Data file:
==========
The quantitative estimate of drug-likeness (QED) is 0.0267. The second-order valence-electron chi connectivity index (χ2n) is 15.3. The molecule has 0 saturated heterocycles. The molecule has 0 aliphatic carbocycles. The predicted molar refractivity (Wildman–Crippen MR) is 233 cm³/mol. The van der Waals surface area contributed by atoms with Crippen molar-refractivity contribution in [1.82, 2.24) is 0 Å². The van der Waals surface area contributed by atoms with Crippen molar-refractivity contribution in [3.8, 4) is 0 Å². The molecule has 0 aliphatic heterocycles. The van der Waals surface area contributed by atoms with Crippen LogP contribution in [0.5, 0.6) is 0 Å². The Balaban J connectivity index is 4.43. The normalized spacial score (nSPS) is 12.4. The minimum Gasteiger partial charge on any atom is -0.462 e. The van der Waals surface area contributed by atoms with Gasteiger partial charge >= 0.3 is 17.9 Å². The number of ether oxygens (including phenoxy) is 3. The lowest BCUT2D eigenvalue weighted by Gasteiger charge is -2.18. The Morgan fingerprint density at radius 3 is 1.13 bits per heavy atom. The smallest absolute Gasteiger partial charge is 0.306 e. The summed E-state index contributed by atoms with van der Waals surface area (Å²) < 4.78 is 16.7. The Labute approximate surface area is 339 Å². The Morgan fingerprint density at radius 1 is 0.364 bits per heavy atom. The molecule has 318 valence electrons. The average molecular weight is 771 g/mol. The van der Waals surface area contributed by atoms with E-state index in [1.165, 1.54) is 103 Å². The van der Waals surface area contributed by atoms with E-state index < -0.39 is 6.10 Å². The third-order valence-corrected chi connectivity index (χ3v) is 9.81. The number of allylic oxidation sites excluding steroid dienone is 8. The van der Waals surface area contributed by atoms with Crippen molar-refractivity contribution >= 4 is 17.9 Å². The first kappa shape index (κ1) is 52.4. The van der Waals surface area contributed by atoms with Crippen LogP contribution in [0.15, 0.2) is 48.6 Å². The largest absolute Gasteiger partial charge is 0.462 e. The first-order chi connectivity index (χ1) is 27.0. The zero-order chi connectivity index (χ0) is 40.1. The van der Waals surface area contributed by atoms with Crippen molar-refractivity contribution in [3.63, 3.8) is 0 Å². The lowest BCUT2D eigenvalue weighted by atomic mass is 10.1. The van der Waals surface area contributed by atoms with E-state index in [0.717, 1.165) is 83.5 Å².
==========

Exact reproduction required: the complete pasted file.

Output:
The quantitative estimate of drug-likeness (QED) is 0.0267. The second-order valence-electron chi connectivity index (χ2n) is 15.3. The molecule has 0 saturated heterocycles. The molecule has 0 aliphatic carbocycles. The predicted molar refractivity (Wildman–Crippen MR) is 233 cm³/mol. The van der Waals surface area contributed by atoms with Crippen molar-refractivity contribution in [1.82, 2.24) is 0 Å². The van der Waals surface area contributed by atoms with Crippen molar-refractivity contribution in [3.8, 4) is 0 Å². The molecule has 0 aliphatic heterocycles. The van der Waals surface area contributed by atoms with Crippen LogP contribution in [0.5, 0.6) is 0 Å². The Balaban J connectivity index is 4.43. The normalized spacial score (nSPS) is 12.4. The minimum Gasteiger partial charge on any atom is -0.462 e. The van der Waals surface area contributed by atoms with Gasteiger partial charge >= 0.3 is 17.9 Å². The number of ether oxygens (including phenoxy) is 3. The lowest BCUT2D eigenvalue weighted by Gasteiger charge is -2.18. The Morgan fingerprint density at radius 3 is 1.13 bits per heavy atom. The smallest absolute Gasteiger partial charge is 0.306 e. The summed E-state index contributed by atoms with van der Waals surface area (Å²) < 4.78 is 16.7. The Labute approximate surface area is 339 Å². The Morgan fingerprint density at radius 1 is 0.364 bits per heavy atom. The molecule has 318 valence electrons. The average molecular weight is 771 g/mol. The van der Waals surface area contributed by atoms with E-state index in [1.165, 1.54) is 103 Å². The van der Waals surface area contributed by atoms with E-state index < -0.39 is 6.10 Å². The third-order valence-corrected chi connectivity index (χ3v) is 9.81. The number of allylic oxidation sites excluding steroid dienone is 8. The van der Waals surface area contributed by atoms with Crippen molar-refractivity contribution >= 4 is 17.9 Å². The first kappa shape index (κ1) is 52.4. The van der Waals surface area contributed by atoms with Crippen LogP contribution in [0.15, 0.2) is 48.6 Å². The largest absolute Gasteiger partial charge is 0.462 e. The first-order chi connectivity index (χ1) is 27.0. The zero-order chi connectivity index (χ0) is 40.1. The van der Waals surface area contributed by atoms with Crippen molar-refractivity contribution in [3.63, 3.8) is 0 Å². The lowest BCUT2D eigenvalue weighted by atomic mass is 10.1. The van der Waals surface area contributed by atoms with E-state index in [0.717, 1.165) is 83.5 Å².